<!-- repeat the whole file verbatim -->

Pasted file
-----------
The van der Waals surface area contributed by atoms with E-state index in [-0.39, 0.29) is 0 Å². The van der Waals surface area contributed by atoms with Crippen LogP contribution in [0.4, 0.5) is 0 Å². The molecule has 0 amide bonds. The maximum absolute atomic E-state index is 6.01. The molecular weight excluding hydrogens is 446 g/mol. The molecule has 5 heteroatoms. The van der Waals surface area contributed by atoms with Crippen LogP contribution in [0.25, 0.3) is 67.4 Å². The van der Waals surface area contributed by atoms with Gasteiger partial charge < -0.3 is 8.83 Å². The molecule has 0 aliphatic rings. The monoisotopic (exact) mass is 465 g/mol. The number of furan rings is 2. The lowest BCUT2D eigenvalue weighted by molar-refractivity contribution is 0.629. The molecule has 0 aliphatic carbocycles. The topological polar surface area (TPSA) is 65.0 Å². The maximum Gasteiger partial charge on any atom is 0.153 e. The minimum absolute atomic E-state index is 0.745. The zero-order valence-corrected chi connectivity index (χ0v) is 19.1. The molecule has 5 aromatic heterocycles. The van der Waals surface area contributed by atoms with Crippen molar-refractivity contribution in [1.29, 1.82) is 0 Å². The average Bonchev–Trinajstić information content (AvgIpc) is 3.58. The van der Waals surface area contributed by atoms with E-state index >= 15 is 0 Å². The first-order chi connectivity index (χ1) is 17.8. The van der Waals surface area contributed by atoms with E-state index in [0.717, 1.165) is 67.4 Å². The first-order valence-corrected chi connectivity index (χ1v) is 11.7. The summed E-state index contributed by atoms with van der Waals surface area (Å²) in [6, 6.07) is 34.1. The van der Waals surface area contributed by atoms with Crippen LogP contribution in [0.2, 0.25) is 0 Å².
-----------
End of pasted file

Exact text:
The van der Waals surface area contributed by atoms with E-state index in [-0.39, 0.29) is 0 Å². The van der Waals surface area contributed by atoms with Crippen LogP contribution in [0.4, 0.5) is 0 Å². The molecule has 0 amide bonds. The maximum absolute atomic E-state index is 6.01. The molecular weight excluding hydrogens is 446 g/mol. The molecule has 5 heteroatoms. The van der Waals surface area contributed by atoms with Crippen LogP contribution in [0.25, 0.3) is 67.4 Å². The van der Waals surface area contributed by atoms with Gasteiger partial charge < -0.3 is 8.83 Å². The molecule has 0 aliphatic rings. The monoisotopic (exact) mass is 465 g/mol. The number of furan rings is 2. The lowest BCUT2D eigenvalue weighted by molar-refractivity contribution is 0.629. The molecule has 0 aliphatic carbocycles. The topological polar surface area (TPSA) is 65.0 Å². The maximum Gasteiger partial charge on any atom is 0.153 e. The minimum absolute atomic E-state index is 0.745. The zero-order valence-corrected chi connectivity index (χ0v) is 19.1. The molecule has 5 aromatic heterocycles. The van der Waals surface area contributed by atoms with Crippen molar-refractivity contribution in [1.29, 1.82) is 0 Å². The average Bonchev–Trinajstić information content (AvgIpc) is 3.58. The van der Waals surface area contributed by atoms with E-state index >= 15 is 0 Å². The first-order chi connectivity index (χ1) is 17.8. The van der Waals surface area contributed by atoms with E-state index in [0.717, 1.165) is 67.4 Å². The first-order valence-corrected chi connectivity index (χ1v) is 11.7. The summed E-state index contributed by atoms with van der Waals surface area (Å²) in [6, 6.07) is 34.1. The van der Waals surface area contributed by atoms with Crippen LogP contribution in [0.2, 0.25) is 0 Å².